Why It Matters: the Recent News on the PC MPPR and PALS
Two recent legislative victories made a serious impact on the future of the specialty. Here’s what these events mean for radiologists and their patients.
The Professional Component (PC) Multiple Procedure Payment Reduction (MPPR)
In 2012, CMS used the Medicare Physician Fee Schedule rulemaking process to enact a professional component multiple procedure payment reduction on select advanced diagnostic imaging services, specifically CTs, MRIs, and ultrasounds. For radiologists, this results in significantly reduced payments for interpreting studies performed on the same patient on the same day during a single session. Although ultrasound is not traditionally recognized as an advanced imaging modality, CMS made the unconventional decision to include it within this flawed reimbursement policy. A similar MPPR on the technical component (TC) was previously enacted by CMS in 2006.
Whether applied to the PC or TC, CMS uses MPPRs to decrease imaging utilization by imposing a reimbursement cut on studies performed on the same patient on the same day during a single session. The Medicare Payment Advisory Commission and CMS argued that interpreting multiple imaging studies on the same patient requires less effort. The MPPR is designed to capture these perceived efficiencies.
In a scenario in which a patient underwent multiple imaging studies, the initial MPPR proposal issued by CMS in 2012 would have resulted in full payment for the most expensive advanced diagnostic imaging procedure. Additionally, it would apply a 50 percent reduction to reimbursement associated with any subsequent study performed on the same patient during the same session on the same day and interpreted by the same radiologist.
Through the tremendous efforts of the ACR, CMS altered the PC MPPR proposal so that radiologists would only experience a 25 percent cut in PC reimbursement under the MPPR. CMS, however, used a separate Medicare Physician Fee Schedule rulemaking cycle to expand the PC MPPR in 2013 so that it applies the 25 percent cut to multiple radiologists interpreting imaging studies from the same patient on the same day, irrespective of practice setting. The practices most affected by the policy were those providing the benefits of subspecialty reads to our patients requiring multiple imaging studies, often those individuals struggling with serious conditions or trauma. Effectively, practices were being financially punished for providing more efficient care.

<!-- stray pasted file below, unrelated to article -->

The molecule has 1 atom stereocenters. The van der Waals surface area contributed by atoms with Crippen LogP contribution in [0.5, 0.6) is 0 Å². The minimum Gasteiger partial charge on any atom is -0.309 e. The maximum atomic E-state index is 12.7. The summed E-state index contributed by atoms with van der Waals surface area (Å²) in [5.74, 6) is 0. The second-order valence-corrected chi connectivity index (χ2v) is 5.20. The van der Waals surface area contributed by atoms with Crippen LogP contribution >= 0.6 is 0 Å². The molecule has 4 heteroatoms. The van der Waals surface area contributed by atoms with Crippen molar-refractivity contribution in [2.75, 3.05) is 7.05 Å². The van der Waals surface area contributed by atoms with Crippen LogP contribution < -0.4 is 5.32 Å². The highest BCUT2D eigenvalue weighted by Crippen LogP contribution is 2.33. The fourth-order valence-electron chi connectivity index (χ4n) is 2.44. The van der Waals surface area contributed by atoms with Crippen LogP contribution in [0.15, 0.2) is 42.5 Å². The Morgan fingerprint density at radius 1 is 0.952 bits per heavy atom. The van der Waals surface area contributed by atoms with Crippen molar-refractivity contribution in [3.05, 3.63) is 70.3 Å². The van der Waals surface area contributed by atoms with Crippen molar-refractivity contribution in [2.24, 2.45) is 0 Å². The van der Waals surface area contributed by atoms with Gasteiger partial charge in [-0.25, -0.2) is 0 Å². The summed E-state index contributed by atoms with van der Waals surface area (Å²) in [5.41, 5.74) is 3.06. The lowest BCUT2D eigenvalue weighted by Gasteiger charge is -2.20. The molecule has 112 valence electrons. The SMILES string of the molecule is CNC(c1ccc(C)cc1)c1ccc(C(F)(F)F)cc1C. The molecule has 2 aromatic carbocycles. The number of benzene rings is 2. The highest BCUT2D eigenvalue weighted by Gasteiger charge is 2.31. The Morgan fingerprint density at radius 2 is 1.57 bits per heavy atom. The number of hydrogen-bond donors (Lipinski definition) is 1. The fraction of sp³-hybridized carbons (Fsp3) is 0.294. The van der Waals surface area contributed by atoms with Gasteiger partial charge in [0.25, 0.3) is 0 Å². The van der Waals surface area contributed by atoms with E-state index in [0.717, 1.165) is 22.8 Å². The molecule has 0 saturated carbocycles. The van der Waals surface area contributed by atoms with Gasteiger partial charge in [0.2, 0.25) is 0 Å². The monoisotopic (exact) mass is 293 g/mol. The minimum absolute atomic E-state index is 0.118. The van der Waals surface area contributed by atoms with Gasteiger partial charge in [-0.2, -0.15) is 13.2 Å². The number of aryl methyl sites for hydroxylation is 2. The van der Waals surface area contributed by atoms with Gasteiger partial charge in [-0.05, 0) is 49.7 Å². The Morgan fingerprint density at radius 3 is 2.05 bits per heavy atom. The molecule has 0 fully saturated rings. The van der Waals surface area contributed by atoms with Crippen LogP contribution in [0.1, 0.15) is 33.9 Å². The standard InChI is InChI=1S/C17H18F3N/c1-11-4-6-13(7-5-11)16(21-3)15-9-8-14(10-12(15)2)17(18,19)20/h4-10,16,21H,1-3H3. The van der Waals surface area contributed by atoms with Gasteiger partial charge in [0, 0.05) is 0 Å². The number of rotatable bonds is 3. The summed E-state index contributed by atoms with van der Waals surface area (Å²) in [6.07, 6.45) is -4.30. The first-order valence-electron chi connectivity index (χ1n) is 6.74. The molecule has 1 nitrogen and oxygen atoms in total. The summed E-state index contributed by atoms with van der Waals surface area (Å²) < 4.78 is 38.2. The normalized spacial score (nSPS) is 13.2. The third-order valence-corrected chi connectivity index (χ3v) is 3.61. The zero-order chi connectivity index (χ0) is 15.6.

Thanks to the ongoing efforts of ACR’s physician leadership and members working in concert with the Economics and Government Relations Departments, in April 2014 Congress passed legislation requiring CMS to publicly disclose the data the agency theoretically consulted when it first implemented the 25 percent PC MPPR. ACR routinely utilized a 2011 peer-reviewed JACR® article to demonstrate that any professional component efficiencies varied by modality and were no greater than 5 percent. Unfortunately, CMS ignored this statutory mandate and refused to publicly disclose any supporting data.
In light of CMS’s unwillingness to release the necessary data, on Dec. 18, 2015, Congress passed and the president signed into law H.R. 2029, the Consolidated Appropriations Act of 2016. This bipartisan legislation includes provisions that decrease the PC MPPR from 25 percent to 5 percent. This new rate, which more accurately reflects the empirical evidence related to PC MPPR efficiencies, will go into effect Jan. 1, 2017. Successful enactment of this legislation was, once again, in large part due to the tireless efforts of the physician volunteers and staff of the ACR.
USPSTF Screening Mammography Draft Guidelines
As we’ve discussed in this article, the Affordable Care Act requires private insurers to cover preventive services given a grade of B or higher by the U.S. Preventive Services Task Force (USPSTF) without any form of cost sharing. Unfortunately, the USPSTF proposed a C grade for women 40–49 and a B recommendation for mammograms every other year for women 50–74. In addition, the task force proposed an I grade for digital mammography or MRI instead of film mammography as screening modalities for breast cancer, meaning the evidence for or against the procedures was insufficient. According to a May 2015 analysis released by Avalere Health, the draft USPSTF recommendations would have placed approximately 17 million women in jeopardy of losing guaranteed access to annual mammograms.
With this information in hand, ACR, in conjunction with a number of other physician and breast cancer screening advocacy groups, worked to introduce the Protecting Access to Life Saving Screenings (PALS) Act. This bipartisan legislation sought to place a two-year moratorium on the imposition of the April 2015 USPSTF breast cancer screening draft recommendations and to expand the definition of screening mammography to include any digital modality of such a procedure.
Although the USPSTF has not yet issued its final recommendations, Congress did include some legislative language from the PALS Act in H.R. 2029, the Consolidated Appropriations Act of 2016. As a result, private insurers will continue to be required to provide women ages 40 and over with an annual screening mammogram without any form of cost sharing until Jan. 1, 2018.
The ACR is constantly working for its physician members and patients. These two major legislative victories are just a few examples of the hard work by the physician volunteers and staff of the ACR. Thank you to all the members for their support. And if you are not a member, please consider joining.
By Colin Segovis, MD, PhD (@colinsegovis), RFS secretary and resident at Wake Forest University